Distance Measuring Wheel Recommendation

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This document basically describes the applications that are most appropriate for a particular size of distance measuring wheel.

In a nutshell, the rougher the surface, the larger the measuring wheel should be to give the most accurate estimate. The key word is estimate, as a measuring wheel is an estimating device. It makes no pretense at being a precision measuring instrument. Though, under IDEAL conditions, measuring wheels can be accurate to within 3 inches per 100 feet, that's +/- .2 %. Ideal conditions are described as perfectly flat, perfectly smooth, and perfectly straight and a person that does a very good job at rolling in a straight line. But real world conditions are far from ideal! Variables in surface regularity will have an effect on accuracy. Deviations from a straight line will also affect accuracy. As these variables are out of our control, we cannot guarantee accuracy in any real world conditions. Measuring on carpet can be inconsistent as the directional nap of the carpet will affect the reading. Best advice for measuring on carpet is to measure at least once going in each direction. Otherwise, small wheels such as 4 and 6 inch diameter models are intended to be used on hard smooth surfaces, typically indoors. Some people use these small wheels outdoors, but they are compromising accuracy when used in grass or dirt. The smallest wheel recommended for lawn type measuring is the 10 inch diameter. As previously mentioned, rougher conditions require a larger diameter wheel to deliver a reasonably accurate estimate. The largest 25 inch diameter is intended for use in uneven field conditions. Just use common sense when selecting a measuring wheel by thinking about what you will be measuring and how you plan to work. Also, units of measure are another feature to consider. There are basically two types of distance measuring wheels: mechanical and electronic. The mechanical ones typically have a single unit of measure (for example feet/inches or feet/tenths, but not both) and do not use batteries at all. The electronic wheels tend to have multiple units of measure and many will do feet, tenths, metric, yards, and inches, but remember electronic ones do require batteries and can leave you stranded in the field unless you have extra batteries with you.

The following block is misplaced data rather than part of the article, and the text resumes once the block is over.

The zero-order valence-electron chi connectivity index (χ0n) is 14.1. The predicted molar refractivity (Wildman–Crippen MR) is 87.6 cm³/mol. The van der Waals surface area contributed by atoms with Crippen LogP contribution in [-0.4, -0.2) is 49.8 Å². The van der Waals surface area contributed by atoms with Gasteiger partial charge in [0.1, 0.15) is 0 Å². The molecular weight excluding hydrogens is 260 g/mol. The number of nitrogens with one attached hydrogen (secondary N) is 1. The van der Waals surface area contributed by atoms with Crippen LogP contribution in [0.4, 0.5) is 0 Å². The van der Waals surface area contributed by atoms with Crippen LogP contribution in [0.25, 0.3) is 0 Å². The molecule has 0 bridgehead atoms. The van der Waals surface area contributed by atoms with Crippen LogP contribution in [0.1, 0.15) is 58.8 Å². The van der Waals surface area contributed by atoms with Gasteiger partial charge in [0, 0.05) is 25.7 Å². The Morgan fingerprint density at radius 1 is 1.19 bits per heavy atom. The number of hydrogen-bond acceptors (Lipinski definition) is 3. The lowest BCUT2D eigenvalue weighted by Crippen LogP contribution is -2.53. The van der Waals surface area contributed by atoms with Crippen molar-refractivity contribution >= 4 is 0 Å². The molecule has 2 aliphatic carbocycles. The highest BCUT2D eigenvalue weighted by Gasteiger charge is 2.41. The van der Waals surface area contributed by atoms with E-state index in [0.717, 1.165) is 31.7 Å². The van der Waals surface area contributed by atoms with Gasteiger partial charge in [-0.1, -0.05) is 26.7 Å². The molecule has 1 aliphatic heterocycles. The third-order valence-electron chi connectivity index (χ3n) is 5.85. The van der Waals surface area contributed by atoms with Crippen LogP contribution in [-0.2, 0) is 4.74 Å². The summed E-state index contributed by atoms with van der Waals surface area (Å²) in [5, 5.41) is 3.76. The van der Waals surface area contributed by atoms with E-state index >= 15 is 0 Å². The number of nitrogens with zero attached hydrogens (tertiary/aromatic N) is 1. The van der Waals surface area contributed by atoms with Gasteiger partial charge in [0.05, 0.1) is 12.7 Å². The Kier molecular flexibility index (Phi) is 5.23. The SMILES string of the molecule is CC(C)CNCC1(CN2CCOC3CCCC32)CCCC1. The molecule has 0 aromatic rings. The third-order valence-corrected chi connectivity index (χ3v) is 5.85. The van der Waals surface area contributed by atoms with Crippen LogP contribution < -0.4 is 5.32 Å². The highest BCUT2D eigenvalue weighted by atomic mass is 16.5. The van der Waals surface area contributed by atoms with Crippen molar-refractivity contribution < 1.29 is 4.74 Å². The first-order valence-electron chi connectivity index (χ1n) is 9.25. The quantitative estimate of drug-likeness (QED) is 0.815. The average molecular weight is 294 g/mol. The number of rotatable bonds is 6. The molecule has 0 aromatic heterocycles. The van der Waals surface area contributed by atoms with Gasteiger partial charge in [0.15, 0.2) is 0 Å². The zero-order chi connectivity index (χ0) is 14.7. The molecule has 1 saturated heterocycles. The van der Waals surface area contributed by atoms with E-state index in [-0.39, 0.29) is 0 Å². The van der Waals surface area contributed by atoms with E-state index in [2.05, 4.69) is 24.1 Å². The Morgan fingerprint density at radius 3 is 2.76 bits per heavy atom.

General Suggestions or Rules of Thumb as to  "Who Uses What"

SMALL WHEELS (4" to 6" in Diameter)
Painters, Decorators, Appraisers, Realtors, Carpet Layers, Insurance Agents, Claims Adjusters, Accident Investigators, Law Enforcement, Estimators, Mall Walkers, Indoor Contractors, Roofers, Utility, Maintenance, Concrete Installers, and Architects.

MEDIUM WHEELS (6" to 12" in Diameter)
Green Industries, Insurance Agents, Contractors, Estimators and Appraisers, Physical Therapists, Health Clubs, Coaches, Golf Course Supervisors, Archers, Trap and Target Shooters, Plumbers, Electricians, Paving Contractors, Cement Contractors, Road Contractors, Landscapers, Grounds Maintenance, Outdoor Contractors, Irrigation, Fencing, Surveyors, Insurance Adjusters, Estimators and Appraisers.

LARGE WHEELS (15"+ in Diameter)
Big Contractors, Fencing Companies, Farmers, Ranchers, Athletic Supply Stores, City Maintenance, Schools, County Agents, Seed Dealers, Horse Arenas and Riding Schools, Tractor Pull Operators, Coaches, Physical Fitness Promoters, Shooting Sports, General Contractors, Plumbers, Plasters, Electricians, Cement Contractors, Landscapers, Forestry Service, Green Industries, Irrigation, Agriculture, and Land Management.
 

 

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